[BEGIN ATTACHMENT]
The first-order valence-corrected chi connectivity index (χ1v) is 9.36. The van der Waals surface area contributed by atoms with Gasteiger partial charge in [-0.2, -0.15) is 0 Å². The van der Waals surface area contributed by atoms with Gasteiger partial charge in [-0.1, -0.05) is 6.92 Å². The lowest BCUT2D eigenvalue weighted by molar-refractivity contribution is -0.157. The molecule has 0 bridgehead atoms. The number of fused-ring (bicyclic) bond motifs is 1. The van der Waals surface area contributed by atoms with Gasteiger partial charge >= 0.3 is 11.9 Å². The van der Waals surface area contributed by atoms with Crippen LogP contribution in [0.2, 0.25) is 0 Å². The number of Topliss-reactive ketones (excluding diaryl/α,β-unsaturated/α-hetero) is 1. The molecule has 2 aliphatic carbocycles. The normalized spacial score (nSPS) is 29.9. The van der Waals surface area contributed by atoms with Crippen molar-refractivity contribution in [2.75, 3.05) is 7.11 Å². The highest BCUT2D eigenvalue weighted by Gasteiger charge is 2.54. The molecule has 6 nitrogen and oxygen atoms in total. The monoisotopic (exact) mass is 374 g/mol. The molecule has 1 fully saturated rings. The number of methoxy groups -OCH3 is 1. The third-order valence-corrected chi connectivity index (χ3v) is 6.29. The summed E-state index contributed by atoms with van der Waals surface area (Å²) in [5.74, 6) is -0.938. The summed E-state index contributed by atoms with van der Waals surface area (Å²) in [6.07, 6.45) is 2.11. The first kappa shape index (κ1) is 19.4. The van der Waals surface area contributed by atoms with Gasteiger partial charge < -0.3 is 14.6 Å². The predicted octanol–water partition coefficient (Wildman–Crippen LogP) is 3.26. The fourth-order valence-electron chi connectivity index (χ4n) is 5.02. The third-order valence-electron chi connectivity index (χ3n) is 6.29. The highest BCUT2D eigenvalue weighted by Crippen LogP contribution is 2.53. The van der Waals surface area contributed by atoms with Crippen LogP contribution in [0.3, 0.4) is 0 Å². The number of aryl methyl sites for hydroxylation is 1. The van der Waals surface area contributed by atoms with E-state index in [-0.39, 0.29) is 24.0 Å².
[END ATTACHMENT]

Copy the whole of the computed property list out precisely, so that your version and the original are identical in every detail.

The first-order valence-corrected chi connectivity index (χ1v) is 9.36. The van der Waals surface area contributed by atoms with Gasteiger partial charge in [-0.2, -0.15) is 0 Å². The van der Waals surface area contributed by atoms with Gasteiger partial charge in [-0.1, -0.05) is 6.92 Å². The lowest BCUT2D eigenvalue weighted by molar-refractivity contribution is -0.157. The molecule has 0 bridgehead atoms. The number of fused-ring (bicyclic) bond motifs is 1. The van der Waals surface area contributed by atoms with Gasteiger partial charge >= 0.3 is 11.9 Å². The van der Waals surface area contributed by atoms with Crippen LogP contribution in [0.2, 0.25) is 0 Å². The number of Topliss-reactive ketones (excluding diaryl/α,β-unsaturated/α-hetero) is 1. The molecule has 2 aliphatic carbocycles. The normalized spacial score (nSPS) is 29.9. The van der Waals surface area contributed by atoms with Crippen molar-refractivity contribution in [2.75, 3.05) is 7.11 Å². The highest BCUT2D eigenvalue weighted by Gasteiger charge is 2.54. The molecule has 6 nitrogen and oxygen atoms in total. The monoisotopic (exact) mass is 374 g/mol. The molecule has 1 fully saturated rings. The number of methoxy groups -OCH3 is 1. The third-order valence-corrected chi connectivity index (χ3v) is 6.29. The summed E-state index contributed by atoms with van der Waals surface area (Å²) in [5.74, 6) is -0.938. The summed E-state index contributed by atoms with van der Waals surface area (Å²) in [6.07, 6.45) is 2.11. The first kappa shape index (κ1) is 19.4. The van der Waals surface area contributed by atoms with Gasteiger partial charge < -0.3 is 14.6 Å². The predicted octanol–water partition coefficient (Wildman–Crippen LogP) is 3.26. The fourth-order valence-electron chi connectivity index (χ4n) is 5.02. The third-order valence-electron chi connectivity index (χ3n) is 6.29. The highest BCUT2D eigenvalue weighted by Crippen LogP contribution is 2.53. The van der Waals surface area contributed by atoms with Crippen LogP contribution in [0.3, 0.4) is 0 Å². The number of aryl methyl sites for hydroxylation is 1. The van der Waals surface area contributed by atoms with E-state index in [-0.39, 0.29) is 24.0 Å².